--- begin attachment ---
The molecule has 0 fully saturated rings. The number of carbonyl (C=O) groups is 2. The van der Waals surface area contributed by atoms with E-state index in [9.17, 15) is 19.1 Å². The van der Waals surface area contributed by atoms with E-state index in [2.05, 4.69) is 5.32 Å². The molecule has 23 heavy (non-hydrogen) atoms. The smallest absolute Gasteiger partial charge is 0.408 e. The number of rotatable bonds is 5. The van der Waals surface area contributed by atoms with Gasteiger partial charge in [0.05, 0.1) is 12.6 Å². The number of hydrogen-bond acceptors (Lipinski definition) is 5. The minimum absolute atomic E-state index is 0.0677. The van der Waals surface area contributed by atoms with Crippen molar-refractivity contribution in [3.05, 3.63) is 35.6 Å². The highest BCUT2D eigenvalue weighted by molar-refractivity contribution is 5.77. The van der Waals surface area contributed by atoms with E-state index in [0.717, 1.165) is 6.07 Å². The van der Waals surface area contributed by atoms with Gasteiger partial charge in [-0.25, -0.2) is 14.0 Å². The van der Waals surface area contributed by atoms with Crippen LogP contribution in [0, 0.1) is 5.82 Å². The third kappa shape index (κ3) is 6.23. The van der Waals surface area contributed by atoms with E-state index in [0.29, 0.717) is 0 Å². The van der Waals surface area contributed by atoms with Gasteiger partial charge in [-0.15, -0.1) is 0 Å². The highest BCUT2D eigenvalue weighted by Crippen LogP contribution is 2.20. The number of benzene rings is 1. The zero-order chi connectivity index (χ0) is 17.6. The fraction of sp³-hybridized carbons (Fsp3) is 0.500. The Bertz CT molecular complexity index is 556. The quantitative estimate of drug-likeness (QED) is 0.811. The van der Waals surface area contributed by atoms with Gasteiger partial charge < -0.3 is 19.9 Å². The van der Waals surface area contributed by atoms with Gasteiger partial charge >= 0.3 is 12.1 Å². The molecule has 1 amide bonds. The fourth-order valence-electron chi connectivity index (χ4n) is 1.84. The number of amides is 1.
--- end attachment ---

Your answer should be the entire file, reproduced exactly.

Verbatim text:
The molecule has 0 fully saturated rings. The number of carbonyl (C=O) groups is 2. The van der Waals surface area contributed by atoms with E-state index in [9.17, 15) is 19.1 Å². The van der Waals surface area contributed by atoms with E-state index in [2.05, 4.69) is 5.32 Å². The molecule has 23 heavy (non-hydrogen) atoms. The smallest absolute Gasteiger partial charge is 0.408 e. The number of rotatable bonds is 5. The van der Waals surface area contributed by atoms with Gasteiger partial charge in [0.05, 0.1) is 12.6 Å². The number of hydrogen-bond acceptors (Lipinski definition) is 5. The minimum absolute atomic E-state index is 0.0677. The van der Waals surface area contributed by atoms with Crippen molar-refractivity contribution in [3.05, 3.63) is 35.6 Å². The highest BCUT2D eigenvalue weighted by molar-refractivity contribution is 5.77. The van der Waals surface area contributed by atoms with E-state index in [0.717, 1.165) is 6.07 Å². The van der Waals surface area contributed by atoms with Gasteiger partial charge in [-0.25, -0.2) is 14.0 Å². The van der Waals surface area contributed by atoms with Crippen LogP contribution in [0, 0.1) is 5.82 Å². The third kappa shape index (κ3) is 6.23. The van der Waals surface area contributed by atoms with E-state index in [0.29, 0.717) is 0 Å². The van der Waals surface area contributed by atoms with Gasteiger partial charge in [-0.15, -0.1) is 0 Å². The highest BCUT2D eigenvalue weighted by Crippen LogP contribution is 2.20. The number of benzene rings is 1. The zero-order chi connectivity index (χ0) is 17.6. The fraction of sp³-hybridized carbons (Fsp3) is 0.500. The Bertz CT molecular complexity index is 556. The quantitative estimate of drug-likeness (QED) is 0.811. The van der Waals surface area contributed by atoms with Gasteiger partial charge < -0.3 is 19.9 Å². The van der Waals surface area contributed by atoms with Gasteiger partial charge >= 0.3 is 12.1 Å². The molecule has 1 amide bonds. The fourth-order valence-electron chi connectivity index (χ4n) is 1.84. The number of amides is 1.